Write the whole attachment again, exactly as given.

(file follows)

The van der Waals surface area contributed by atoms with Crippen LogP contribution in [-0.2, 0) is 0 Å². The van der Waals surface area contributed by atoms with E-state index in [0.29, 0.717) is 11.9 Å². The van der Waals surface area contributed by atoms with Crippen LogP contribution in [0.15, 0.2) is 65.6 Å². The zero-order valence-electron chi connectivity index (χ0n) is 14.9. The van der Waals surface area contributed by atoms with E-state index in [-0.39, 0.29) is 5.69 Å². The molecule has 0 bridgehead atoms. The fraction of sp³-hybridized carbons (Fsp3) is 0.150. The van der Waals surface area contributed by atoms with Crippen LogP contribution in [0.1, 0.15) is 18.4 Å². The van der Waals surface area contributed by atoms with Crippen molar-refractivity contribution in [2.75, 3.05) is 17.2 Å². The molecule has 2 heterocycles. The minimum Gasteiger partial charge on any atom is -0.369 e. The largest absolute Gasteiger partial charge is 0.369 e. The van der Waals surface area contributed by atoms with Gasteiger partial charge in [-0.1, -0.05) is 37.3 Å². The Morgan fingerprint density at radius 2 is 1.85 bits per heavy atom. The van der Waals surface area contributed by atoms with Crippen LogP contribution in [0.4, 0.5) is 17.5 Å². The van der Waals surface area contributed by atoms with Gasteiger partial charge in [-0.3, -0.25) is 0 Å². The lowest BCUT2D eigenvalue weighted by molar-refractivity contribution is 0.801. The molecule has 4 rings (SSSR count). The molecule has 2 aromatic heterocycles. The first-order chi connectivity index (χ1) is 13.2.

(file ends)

The van der Waals surface area contributed by atoms with Crippen LogP contribution in [-0.2, 0) is 0 Å². The van der Waals surface area contributed by atoms with E-state index in [0.29, 0.717) is 11.9 Å². The van der Waals surface area contributed by atoms with Crippen LogP contribution in [0.15, 0.2) is 65.6 Å². The zero-order valence-electron chi connectivity index (χ0n) is 14.9. The van der Waals surface area contributed by atoms with E-state index in [-0.39, 0.29) is 5.69 Å². The molecule has 0 bridgehead atoms. The fraction of sp³-hybridized carbons (Fsp3) is 0.150. The van der Waals surface area contributed by atoms with Crippen LogP contribution in [0.1, 0.15) is 18.4 Å². The van der Waals surface area contributed by atoms with Crippen molar-refractivity contribution in [2.75, 3.05) is 17.2 Å². The molecule has 2 heterocycles. The minimum Gasteiger partial charge on any atom is -0.369 e. The largest absolute Gasteiger partial charge is 0.369 e. The van der Waals surface area contributed by atoms with Gasteiger partial charge in [-0.1, -0.05) is 37.3 Å². The Morgan fingerprint density at radius 2 is 1.85 bits per heavy atom. The van der Waals surface area contributed by atoms with Crippen LogP contribution in [0.4, 0.5) is 17.5 Å². The van der Waals surface area contributed by atoms with Gasteiger partial charge in [-0.3, -0.25) is 0 Å². The lowest BCUT2D eigenvalue weighted by molar-refractivity contribution is 0.801. The molecule has 4 rings (SSSR count). The molecule has 2 aromatic heterocycles. The first-order chi connectivity index (χ1) is 13.2.